Relationships are not built in an instant. Time builds bonds with students. Relationships do not come over night between students and teachers, however the time spent creating these bonds nurture a successful classroom, "The time required to develop relationships with students may be substantial. However without this time, the reluctant learner may never become engaged in learning" (Landsman, Moore, & Simmons 2008). A successful school is a place where teachers take the time to learn about their students as stated by Hoffman & Lavek (2008), "To create schools that function as personalized communities of learning rather than anonymous institutions where some students feel they belong and others feel ignored, we must know our students-how they think, what they need, and what they want". Relationships in the classroom and away from academically setting have the potential to impact the students immediately as well as provide a longer last impact.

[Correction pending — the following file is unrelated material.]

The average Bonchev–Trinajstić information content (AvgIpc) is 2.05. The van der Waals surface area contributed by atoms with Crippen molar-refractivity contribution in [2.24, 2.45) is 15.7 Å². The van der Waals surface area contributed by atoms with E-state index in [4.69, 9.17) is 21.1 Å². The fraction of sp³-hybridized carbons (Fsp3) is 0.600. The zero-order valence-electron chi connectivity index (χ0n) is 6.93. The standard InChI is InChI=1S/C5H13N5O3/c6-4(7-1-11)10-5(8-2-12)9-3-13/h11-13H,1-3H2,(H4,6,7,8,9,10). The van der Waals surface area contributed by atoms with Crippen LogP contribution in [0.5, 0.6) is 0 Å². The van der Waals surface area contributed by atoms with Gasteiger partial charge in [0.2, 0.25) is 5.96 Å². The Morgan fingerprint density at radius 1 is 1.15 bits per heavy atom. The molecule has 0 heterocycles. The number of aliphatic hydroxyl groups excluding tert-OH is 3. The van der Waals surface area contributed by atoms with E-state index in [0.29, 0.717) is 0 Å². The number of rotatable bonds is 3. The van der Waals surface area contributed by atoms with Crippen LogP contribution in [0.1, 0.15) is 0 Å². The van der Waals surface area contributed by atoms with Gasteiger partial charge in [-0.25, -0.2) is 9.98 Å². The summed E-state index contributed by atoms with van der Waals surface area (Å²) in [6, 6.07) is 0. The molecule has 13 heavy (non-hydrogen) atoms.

Classroom Environment

Teachers many times can create a nurturing environment or frigid classroom by the way they perceive certain students. The blame is often passed on to the student as a lack of motivation or responsibility, but the teachers may be the blame. As cited in, Reluctant Teacher, Ladson-Billings (2006) indicates that teachers who define students in such terms create a classroom environment that is no longer a place of learning and high expectations, but rather a place rooted in control and management. Such conditions will not help the reluctant learner become successful (Landsman et al.2008). Students want to feel that they are important. They want to feel as if they belong, and have a stake in what they are doing in the schools, "reluctant learners need to feel that they are heard, that their stories, their voices, their questions, and their contributions matter. The best teachers make student voices the center of the class" (Landsman et al 2008).